We’re trading features with Premiere Pro

Lots of you asked for a great time-saving feature from Premiere Pro: Responsive Design – Time, which lets you create regions where animation maintains precise timing, even as you time-stretch your graphics. Now it’s available in After Effects, with added flexibility. Easily freeze intros and outros, or use the work area to select a custom region to protect.

Time stretch your composition, without having to worry about shifting keyframes around for every instance. Works great with Master Properties, too. Export your composition as a Motion Graphics template to give Premiere editors the same control: it’s especially handy for reusable graphics like lower thirds that animate on and off.

On the other side, Premiere Pro users have been asking for access to After Effects’ tools for data-driven animation. You can now design spreadsheet-driven infographic templates, and editors can update their content dynamically by updating their data.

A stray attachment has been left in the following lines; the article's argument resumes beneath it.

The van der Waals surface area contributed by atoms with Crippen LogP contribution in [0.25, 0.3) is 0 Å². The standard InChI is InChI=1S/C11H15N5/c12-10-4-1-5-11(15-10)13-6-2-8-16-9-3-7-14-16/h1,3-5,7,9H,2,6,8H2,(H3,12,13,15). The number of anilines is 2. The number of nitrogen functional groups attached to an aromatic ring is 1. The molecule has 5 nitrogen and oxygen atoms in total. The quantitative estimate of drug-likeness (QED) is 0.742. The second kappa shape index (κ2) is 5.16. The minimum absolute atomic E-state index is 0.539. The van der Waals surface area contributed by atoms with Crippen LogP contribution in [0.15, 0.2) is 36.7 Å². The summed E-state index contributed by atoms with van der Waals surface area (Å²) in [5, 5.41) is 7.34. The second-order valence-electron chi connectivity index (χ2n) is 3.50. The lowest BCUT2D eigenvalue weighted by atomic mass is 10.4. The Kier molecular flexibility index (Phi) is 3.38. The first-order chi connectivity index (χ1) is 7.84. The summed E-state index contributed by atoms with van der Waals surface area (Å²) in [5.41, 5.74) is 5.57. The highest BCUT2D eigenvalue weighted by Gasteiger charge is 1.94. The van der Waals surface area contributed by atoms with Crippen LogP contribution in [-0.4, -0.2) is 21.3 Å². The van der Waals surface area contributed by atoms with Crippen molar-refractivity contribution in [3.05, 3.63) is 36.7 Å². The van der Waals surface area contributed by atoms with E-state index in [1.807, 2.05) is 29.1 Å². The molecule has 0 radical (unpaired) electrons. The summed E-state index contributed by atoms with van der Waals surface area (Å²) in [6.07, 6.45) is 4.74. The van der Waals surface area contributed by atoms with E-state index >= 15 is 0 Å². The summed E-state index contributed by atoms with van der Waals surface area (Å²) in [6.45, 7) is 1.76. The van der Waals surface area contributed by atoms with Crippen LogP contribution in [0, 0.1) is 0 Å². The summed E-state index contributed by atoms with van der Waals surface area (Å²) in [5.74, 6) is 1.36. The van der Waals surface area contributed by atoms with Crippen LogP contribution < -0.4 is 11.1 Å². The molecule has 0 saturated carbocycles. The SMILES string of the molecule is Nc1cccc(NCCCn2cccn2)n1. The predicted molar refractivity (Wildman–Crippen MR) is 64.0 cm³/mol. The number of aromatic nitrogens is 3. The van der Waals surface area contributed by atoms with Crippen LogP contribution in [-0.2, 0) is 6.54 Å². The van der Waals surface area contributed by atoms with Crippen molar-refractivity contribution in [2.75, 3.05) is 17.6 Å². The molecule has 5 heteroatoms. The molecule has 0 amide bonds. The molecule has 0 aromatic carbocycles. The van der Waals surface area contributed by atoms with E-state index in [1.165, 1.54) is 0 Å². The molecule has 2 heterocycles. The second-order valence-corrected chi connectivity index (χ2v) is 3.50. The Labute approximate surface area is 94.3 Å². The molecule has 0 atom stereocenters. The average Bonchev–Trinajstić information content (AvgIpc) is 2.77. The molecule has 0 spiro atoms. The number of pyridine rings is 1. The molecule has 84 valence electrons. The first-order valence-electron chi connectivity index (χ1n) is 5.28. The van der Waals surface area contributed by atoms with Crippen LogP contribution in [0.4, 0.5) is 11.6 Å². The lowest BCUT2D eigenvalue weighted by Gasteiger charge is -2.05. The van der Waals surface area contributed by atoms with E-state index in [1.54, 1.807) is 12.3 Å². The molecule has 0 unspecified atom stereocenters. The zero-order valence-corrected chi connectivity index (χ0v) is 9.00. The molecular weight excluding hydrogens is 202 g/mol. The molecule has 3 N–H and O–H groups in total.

Additionally, new Motion Graphics template authoring improvements allow you to hand off uncluttered Motion Graphics templates with editable parameters organized into groups with custom headings and twirl-downs for showing and hiding each set of controls. You can also allow editors to change various font properties — which ones they have access to are up to you. (This one was a popular request from After Effects and Premiere users alike.)